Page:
# How Many Animals Does Bert Have?

• K Sengupta
In summary, a "pet and prime problem" is a mathematical puzzle that involves rearranging the digits of a number to find the largest prime number possible. To solve it, the digits must be arranged in a specific order and checked for primality. An example would be rearranging 6259 to create 9659, the largest prime number. There are limitations, such as the given number must have at least two digits and cannot be a perfect square. Solving pet and prime problems can have practical applications in areas such as cryptography and computer programming, and can also help improve critical thinking and problem-solving skills.
K Sengupta
Bert has some cows, horses and dogs, a different prime number of each.

If the number of cows (c) is multiplied by the total of cows and horses (c+h), the product is 120 more than the number of dogs (d), that is:
c*(c+h) = 120 + d.

How many cows, horses and dogs does Bert have?

Last edited:
K Sengupta said:
Bert has some cows, horses and dogs, a different prime number of each.

If the number of cows (c) is multiplied by the total of cows and horses (c+h), the product is 120 more than the number of dogs (d), that is:
c*(c+h) = 120 + d.

How many cows, horses and dogs does Bert have?
I can't think of any "formula" for solving something like this but "guess and check" is an old, respected method for solving problems. 120 is about 11 squared so start by trying numbers around that. If c= 11, h= 3 c+h= 13, c(c+h)= 11(13)= 143= 120+ 23 and 23 is prime! c= 11, h= 3, d= 23 works.

Of course, h=even and c=even is impossible.

If h=2 , c=odd
c**2 + 2c = 120 + d
(c+1)**2 = 11**2 + d , so d is not prime.

If h=odd , c=odd, then d=2 , and c*(c+h) = 2*61 , which is impossible.

If c=2 and h=odd, then d=2. Then, c=2 and h=59.

Edited:

Of course, I should have noted "c" and "d" cannot be 2 ( Remember: "a different prime number").
And then, I should have seen d=(c+12)(c-10) is prime if c=11, which implies d=23, and h=2.

Last edited:
Rogerio said:
(c+1)**2 = 11**2 + d , so d is not prime.
This is incorrect. It yields,
d = (c-10)(c+12)
which is prime if c=11. So h=2, c=11, d =23 is a solution (I assume this is the one HallsofIvy meant).

I have edited my post so I can pretend I didn't make that mistake!

What about 2 cows, 59 horses and 2 dogs?

Interestingly, no more solutions for primes < 100000.

Borek said:
What about 2 cows, 59 horses and 2 dogs?

Borek, the question says that each of the three primes is different.

Bert has some cows, horses and dogs, a different prime number of each.

Ah OK, somehow missed this condition.

## 1. What is a "pet and prime problem"?

A pet and prime problem is a mathematical puzzle that involves using the digits of a number to find the largest prime number possible. The "pet" in the name refers to the digits being rearranged in a specific way, while the "prime" refers to finding the largest prime number.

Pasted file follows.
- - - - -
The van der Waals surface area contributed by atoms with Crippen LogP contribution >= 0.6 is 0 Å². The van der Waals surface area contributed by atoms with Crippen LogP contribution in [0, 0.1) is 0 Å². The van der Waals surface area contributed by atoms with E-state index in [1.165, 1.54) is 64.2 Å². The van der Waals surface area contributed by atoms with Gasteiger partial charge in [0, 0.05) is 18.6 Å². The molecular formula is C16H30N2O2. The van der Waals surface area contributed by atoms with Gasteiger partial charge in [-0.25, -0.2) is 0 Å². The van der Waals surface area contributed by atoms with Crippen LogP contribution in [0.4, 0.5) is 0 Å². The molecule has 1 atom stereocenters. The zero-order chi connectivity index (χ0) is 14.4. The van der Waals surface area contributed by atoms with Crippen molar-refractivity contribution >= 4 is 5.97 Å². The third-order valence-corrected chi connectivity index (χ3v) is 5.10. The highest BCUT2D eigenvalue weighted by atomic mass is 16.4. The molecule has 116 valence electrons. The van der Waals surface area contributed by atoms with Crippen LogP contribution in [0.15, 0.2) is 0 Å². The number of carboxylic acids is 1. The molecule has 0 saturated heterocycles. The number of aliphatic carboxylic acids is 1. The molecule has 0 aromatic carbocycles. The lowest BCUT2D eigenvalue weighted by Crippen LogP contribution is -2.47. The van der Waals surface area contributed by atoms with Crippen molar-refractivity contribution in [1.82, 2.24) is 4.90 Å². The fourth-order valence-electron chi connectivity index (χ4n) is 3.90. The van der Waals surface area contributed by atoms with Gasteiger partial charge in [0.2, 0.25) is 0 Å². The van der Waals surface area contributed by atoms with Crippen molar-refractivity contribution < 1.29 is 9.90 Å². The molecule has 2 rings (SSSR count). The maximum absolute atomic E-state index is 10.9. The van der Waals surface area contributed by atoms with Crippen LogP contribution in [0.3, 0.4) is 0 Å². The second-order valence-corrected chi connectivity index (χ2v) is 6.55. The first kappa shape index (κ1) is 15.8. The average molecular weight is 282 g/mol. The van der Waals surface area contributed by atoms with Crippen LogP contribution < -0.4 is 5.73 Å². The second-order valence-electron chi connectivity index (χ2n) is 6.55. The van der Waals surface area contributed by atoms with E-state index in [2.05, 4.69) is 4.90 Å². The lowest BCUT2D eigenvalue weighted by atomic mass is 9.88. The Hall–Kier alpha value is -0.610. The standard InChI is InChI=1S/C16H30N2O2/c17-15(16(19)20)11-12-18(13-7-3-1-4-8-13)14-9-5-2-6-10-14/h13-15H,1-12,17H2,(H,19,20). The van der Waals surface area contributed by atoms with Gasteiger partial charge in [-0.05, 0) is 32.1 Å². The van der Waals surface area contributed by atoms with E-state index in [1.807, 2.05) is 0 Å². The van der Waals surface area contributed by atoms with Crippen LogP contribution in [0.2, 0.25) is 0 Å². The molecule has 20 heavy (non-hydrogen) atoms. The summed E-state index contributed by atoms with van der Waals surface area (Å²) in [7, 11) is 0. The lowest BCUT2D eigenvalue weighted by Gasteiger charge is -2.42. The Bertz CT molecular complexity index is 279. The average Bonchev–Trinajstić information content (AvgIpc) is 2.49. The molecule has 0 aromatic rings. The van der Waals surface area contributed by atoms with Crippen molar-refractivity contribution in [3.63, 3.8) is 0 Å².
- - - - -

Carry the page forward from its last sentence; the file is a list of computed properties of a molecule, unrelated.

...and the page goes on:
## 2. How do you solve a "pet and prime problem"?

To solve a pet and prime problem, you must first rearrange the digits of the given number in a specific order. The digits must be arranged in descending order from left to right, with any duplicates removed. Then, starting from the largest number created, check if it is a prime number. If it is not, move on to the next largest number until you find the largest prime number possible.

## 3. What is an example of a "pet and prime problem"?

For example, if the given number is 6259, it can be rearranged to create 9652, 9625, or 9659. Starting from the largest number, 9659 is a prime number and therefore the solution to the pet and prime problem for 6259.

## 4. Are there any limitations to solving a "pet and prime problem"?

Yes, there are a few limitations when it comes to solving a pet and prime problem. The given number must have at least two digits, and it cannot be a perfect square or have all of its digits the same. Additionally, the solution to a pet and prime problem may not always be unique, meaning there may be more than one possible answer.

## 5. What are the practical applications of solving a "pet and prime problem"?

While solving pet and prime problems may seem like a purely mathematical exercise, it can also have real-world applications. For example, it can be used in cryptography to create secure passwords or in computer programming to generate random numbers. It can also help improve critical thinking and problem-solving skills.

• General Math
Replies
3
Views
1K
• Set Theory, Logic, Probability, Statistics
Replies
9
Views
745
• General Math
Replies
35
Views
2K
• General Math
Replies
8
Views
522
• General Math
Replies
6
Views
848
• General Math
Replies
3
Views
2K
• General Math
Replies
3
Views
416
• General Math
Replies
1
Views
1K
• General Math
Replies
12
Views
1K
• General Math
Replies
4
Views
1K